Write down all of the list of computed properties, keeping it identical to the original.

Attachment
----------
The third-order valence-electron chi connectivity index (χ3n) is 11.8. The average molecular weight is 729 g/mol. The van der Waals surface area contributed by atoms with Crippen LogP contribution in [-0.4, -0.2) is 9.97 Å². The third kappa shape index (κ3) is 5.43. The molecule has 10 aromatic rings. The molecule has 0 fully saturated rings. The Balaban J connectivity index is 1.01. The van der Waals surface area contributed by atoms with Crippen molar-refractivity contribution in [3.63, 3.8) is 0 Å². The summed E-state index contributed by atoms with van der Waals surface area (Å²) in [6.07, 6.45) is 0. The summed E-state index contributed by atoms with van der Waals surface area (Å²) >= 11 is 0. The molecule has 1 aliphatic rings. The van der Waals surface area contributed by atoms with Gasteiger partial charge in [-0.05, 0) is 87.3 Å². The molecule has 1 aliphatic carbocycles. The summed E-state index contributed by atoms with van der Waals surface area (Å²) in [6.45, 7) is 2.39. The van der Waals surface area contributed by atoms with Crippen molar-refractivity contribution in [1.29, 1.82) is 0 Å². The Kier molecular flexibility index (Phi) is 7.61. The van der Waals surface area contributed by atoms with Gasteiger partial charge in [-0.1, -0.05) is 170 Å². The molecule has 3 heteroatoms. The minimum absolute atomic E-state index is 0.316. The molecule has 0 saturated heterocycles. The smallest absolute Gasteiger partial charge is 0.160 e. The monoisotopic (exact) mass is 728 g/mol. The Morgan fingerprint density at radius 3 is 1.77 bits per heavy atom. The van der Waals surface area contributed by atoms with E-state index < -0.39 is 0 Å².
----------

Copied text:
The third-order valence-electron chi connectivity index (χ3n) is 11.8. The average molecular weight is 729 g/mol. The van der Waals surface area contributed by atoms with Crippen LogP contribution in [-0.4, -0.2) is 9.97 Å². The third kappa shape index (κ3) is 5.43. The molecule has 10 aromatic rings. The molecule has 0 fully saturated rings. The Balaban J connectivity index is 1.01. The van der Waals surface area contributed by atoms with Crippen molar-refractivity contribution in [3.63, 3.8) is 0 Å². The summed E-state index contributed by atoms with van der Waals surface area (Å²) in [6.07, 6.45) is 0. The summed E-state index contributed by atoms with van der Waals surface area (Å²) >= 11 is 0. The molecule has 1 aliphatic rings. The van der Waals surface area contributed by atoms with Gasteiger partial charge in [-0.05, 0) is 87.3 Å². The molecule has 1 aliphatic carbocycles. The summed E-state index contributed by atoms with van der Waals surface area (Å²) in [6.45, 7) is 2.39. The van der Waals surface area contributed by atoms with Crippen molar-refractivity contribution in [1.29, 1.82) is 0 Å². The Kier molecular flexibility index (Phi) is 7.61. The van der Waals surface area contributed by atoms with Gasteiger partial charge in [-0.1, -0.05) is 170 Å². The molecule has 3 heteroatoms. The minimum absolute atomic E-state index is 0.316. The molecule has 0 saturated heterocycles. The smallest absolute Gasteiger partial charge is 0.160 e. The monoisotopic (exact) mass is 728 g/mol. The Morgan fingerprint density at radius 3 is 1.77 bits per heavy atom. The van der Waals surface area contributed by atoms with E-state index < -0.39 is 0 Å².